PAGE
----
WAVERLY, Iowa --- More than 140 acres of woodland at Ingawanis Adventure Base will be opened up for public use if funds are raised to purchase the property.
The Bremer County Conservation Board, with help from the Iowa Natural Heritage Foundation, is launching a campaign to raise $560,000 for the project.
A public meeting is slated for 6:30 p.m. Tuesday at the Waverly Civic Center to offer interested residents an update on the project and acquisition process.
"We are excited to make it a public area," said Frank Frederick, director of the conservation board.
The Winnebago Council of the Boy Scouts of America decided to sell part of Ingawanis near Waverly and its Marble Rock camp to comply with a Scout mandate requiring all camping operations be self-sustaining by 2013.
During discussions, many scouts and community members expressed a desire to see the essence of the land preserved. The area is a virtually undeveloped woodland, part of which sits along the Cedar River.
The Bremer County Conservation Board agreed to pursue the purchase of the property using donations and grants. Ownership of the property will transfer to the Iowa Natural Heritage Foundation during the fundraising campaign.
"The Boy Scouts really wanted to see it stay the way it is and open to public use," said Heather Jobst, land projects director for the Iowa Natural Heritage Foundation. "They feel that is a good way to honor their history."
"So we will just act as a bridge between that and continue to help the conservation board identify and raise all the funds that are needed," Jobst said.
The woodland lies at the south end of Inganawis. Most of the land is timbered, contains several miles of trails and is accessible by a gravel road. The property includes a small facility with restrooms, Eagle Lodge, which will be useful for educational programs and student groups, Frederick said.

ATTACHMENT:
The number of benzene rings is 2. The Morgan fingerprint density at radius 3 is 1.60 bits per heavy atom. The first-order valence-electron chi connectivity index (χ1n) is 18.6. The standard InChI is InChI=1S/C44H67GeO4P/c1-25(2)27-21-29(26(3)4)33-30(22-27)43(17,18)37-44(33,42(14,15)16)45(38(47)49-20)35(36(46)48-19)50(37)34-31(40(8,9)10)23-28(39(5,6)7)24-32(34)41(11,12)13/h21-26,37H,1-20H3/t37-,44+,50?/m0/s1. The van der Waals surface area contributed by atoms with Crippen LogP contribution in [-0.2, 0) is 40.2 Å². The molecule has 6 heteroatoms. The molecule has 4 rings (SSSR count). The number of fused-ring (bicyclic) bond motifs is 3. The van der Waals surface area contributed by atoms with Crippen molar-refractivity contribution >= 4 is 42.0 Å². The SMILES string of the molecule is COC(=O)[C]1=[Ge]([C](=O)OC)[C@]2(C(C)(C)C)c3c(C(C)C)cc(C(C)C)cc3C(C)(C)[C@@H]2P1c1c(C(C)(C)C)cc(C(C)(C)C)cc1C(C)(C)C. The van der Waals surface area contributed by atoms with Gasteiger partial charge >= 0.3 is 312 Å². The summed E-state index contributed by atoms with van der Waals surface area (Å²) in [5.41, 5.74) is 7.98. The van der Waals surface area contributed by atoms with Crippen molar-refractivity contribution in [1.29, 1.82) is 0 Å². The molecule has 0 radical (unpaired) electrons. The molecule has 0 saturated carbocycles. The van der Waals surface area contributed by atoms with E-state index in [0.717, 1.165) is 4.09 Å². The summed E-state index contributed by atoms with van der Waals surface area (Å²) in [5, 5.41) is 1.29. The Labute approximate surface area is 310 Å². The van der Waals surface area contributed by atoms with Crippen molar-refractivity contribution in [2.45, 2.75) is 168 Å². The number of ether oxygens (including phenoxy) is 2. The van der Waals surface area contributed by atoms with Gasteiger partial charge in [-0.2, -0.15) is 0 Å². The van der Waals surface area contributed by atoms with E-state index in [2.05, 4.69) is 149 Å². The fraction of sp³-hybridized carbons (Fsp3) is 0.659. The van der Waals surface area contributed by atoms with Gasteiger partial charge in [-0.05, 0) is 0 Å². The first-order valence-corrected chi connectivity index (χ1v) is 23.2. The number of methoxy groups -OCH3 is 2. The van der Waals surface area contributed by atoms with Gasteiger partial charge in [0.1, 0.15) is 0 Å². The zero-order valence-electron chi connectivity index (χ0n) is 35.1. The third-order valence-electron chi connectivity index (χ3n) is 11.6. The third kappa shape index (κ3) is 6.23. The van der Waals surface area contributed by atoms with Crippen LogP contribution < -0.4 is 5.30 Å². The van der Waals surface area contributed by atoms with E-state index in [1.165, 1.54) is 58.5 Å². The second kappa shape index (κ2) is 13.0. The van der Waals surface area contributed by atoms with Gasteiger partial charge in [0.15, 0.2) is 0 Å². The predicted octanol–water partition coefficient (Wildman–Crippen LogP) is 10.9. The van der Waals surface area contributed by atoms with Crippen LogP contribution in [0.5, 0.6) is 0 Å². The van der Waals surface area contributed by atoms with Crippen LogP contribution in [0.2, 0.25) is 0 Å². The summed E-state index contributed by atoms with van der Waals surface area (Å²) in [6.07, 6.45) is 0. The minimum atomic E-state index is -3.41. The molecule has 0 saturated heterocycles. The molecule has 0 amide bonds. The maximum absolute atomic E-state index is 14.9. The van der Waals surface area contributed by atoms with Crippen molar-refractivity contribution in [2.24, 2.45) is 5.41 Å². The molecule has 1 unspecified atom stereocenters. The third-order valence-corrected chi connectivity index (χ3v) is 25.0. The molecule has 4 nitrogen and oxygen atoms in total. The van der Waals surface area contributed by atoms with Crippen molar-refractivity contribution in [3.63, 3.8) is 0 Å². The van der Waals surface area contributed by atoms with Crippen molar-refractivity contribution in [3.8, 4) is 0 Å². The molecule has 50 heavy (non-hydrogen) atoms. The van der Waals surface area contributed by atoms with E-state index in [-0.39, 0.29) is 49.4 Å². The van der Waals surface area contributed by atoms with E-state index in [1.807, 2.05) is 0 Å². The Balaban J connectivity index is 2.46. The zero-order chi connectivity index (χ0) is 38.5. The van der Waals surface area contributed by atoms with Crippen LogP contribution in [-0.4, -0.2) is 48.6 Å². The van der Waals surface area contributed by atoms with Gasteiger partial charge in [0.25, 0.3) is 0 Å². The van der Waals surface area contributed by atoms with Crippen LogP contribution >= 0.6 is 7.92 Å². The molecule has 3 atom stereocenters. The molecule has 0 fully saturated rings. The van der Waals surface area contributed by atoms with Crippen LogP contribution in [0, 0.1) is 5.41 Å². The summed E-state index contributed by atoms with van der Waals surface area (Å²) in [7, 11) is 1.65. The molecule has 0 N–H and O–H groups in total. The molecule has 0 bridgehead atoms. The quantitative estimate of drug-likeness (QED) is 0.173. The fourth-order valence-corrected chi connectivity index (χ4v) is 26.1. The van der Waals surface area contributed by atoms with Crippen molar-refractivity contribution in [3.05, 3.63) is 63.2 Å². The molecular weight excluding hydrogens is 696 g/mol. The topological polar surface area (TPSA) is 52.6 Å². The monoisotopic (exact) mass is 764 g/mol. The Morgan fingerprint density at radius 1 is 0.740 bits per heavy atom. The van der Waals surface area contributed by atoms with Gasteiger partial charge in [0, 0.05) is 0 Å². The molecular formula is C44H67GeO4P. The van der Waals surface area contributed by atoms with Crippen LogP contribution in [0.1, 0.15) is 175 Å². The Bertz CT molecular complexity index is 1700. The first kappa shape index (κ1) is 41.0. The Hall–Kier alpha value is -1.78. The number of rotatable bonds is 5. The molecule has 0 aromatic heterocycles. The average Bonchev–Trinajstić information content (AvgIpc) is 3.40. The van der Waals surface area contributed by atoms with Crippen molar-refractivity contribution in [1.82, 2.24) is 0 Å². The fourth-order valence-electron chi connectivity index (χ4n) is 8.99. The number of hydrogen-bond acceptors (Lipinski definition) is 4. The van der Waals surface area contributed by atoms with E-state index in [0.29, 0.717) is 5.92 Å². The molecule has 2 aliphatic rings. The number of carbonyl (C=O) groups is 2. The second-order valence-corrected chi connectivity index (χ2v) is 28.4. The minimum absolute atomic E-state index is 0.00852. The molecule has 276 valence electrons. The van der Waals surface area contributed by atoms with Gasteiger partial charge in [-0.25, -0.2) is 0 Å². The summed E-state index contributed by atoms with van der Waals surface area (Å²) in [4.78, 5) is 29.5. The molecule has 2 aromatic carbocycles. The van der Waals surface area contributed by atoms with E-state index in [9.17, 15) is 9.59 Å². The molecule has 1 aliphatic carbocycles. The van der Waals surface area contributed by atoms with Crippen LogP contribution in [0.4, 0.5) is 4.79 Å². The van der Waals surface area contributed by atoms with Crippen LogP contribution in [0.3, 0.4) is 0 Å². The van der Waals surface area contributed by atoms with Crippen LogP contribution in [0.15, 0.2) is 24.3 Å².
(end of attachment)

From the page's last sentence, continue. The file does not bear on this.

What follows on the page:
"We don't have a nature center in this county," Frederick said.
The area is suitable for hiking, birding, mountain biking, snowshoeing and other recreational and educational activities, Frederick said. Scouts can continue to use the area but now, so will the public.
"I know the county is excited about the opportunity to put this into public ownership as well and to continue to provide that opportunity and resource to the public for their use," Jobst added.
The goal is to raise the necessary money without directly using tax dollars, Frederick said. Proponents are in the process of applying for $105,000 in grant funds and will seek additional opportunities. The Bremer County Conservation Board has pledged dollars and manpower for signage and parking lot work.
For more information, call Frank Frederick at 882-4742 or go online at www.inhf.org/.
Contributions should be sent to the Iowa Natural Heritage Foundation, 505 Fifth Ave., Suite 444, Des Moines 50309.